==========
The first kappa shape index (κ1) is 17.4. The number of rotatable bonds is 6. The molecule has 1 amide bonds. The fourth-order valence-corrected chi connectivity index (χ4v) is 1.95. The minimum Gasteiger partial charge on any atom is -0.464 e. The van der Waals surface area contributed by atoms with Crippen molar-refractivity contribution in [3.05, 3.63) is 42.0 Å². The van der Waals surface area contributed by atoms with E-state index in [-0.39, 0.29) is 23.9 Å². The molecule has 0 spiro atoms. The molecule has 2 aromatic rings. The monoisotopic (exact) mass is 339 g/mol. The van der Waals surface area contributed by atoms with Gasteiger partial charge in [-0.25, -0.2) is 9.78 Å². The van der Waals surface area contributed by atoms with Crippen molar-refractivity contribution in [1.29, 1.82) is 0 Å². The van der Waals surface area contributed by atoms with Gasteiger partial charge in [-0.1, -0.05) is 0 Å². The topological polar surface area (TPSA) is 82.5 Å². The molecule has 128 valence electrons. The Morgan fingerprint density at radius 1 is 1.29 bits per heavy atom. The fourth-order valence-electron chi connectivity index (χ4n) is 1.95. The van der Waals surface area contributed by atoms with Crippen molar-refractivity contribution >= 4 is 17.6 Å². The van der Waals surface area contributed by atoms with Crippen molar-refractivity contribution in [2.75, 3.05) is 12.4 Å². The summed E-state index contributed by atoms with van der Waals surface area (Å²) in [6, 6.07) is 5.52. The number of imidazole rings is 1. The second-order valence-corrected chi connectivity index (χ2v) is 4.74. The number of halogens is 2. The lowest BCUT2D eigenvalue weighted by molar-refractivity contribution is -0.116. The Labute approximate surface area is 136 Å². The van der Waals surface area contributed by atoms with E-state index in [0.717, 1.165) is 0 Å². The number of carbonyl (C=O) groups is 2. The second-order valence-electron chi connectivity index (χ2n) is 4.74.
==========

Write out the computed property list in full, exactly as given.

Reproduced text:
The first kappa shape index (κ1) is 17.4. The number of rotatable bonds is 6. The molecule has 1 amide bonds. The fourth-order valence-corrected chi connectivity index (χ4v) is 1.95. The minimum Gasteiger partial charge on any atom is -0.464 e. The van der Waals surface area contributed by atoms with Crippen molar-refractivity contribution in [3.05, 3.63) is 42.0 Å². The van der Waals surface area contributed by atoms with E-state index in [-0.39, 0.29) is 23.9 Å². The molecule has 0 spiro atoms. The molecule has 2 aromatic rings. The monoisotopic (exact) mass is 339 g/mol. The van der Waals surface area contributed by atoms with Gasteiger partial charge in [-0.25, -0.2) is 9.78 Å². The van der Waals surface area contributed by atoms with Crippen molar-refractivity contribution in [1.29, 1.82) is 0 Å². The van der Waals surface area contributed by atoms with Gasteiger partial charge in [-0.1, -0.05) is 0 Å². The topological polar surface area (TPSA) is 82.5 Å². The molecule has 128 valence electrons. The Morgan fingerprint density at radius 1 is 1.29 bits per heavy atom. The fourth-order valence-electron chi connectivity index (χ4n) is 1.95. The van der Waals surface area contributed by atoms with Crippen molar-refractivity contribution >= 4 is 17.6 Å². The van der Waals surface area contributed by atoms with Crippen molar-refractivity contribution in [2.75, 3.05) is 12.4 Å². The summed E-state index contributed by atoms with van der Waals surface area (Å²) in [6, 6.07) is 5.52. The number of imidazole rings is 1. The second-order valence-corrected chi connectivity index (χ2v) is 4.74. The number of halogens is 2. The lowest BCUT2D eigenvalue weighted by molar-refractivity contribution is -0.116. The Labute approximate surface area is 136 Å². The van der Waals surface area contributed by atoms with E-state index in [0.717, 1.165) is 0 Å². The number of carbonyl (C=O) groups is 2. The second-order valence-electron chi connectivity index (χ2n) is 4.74.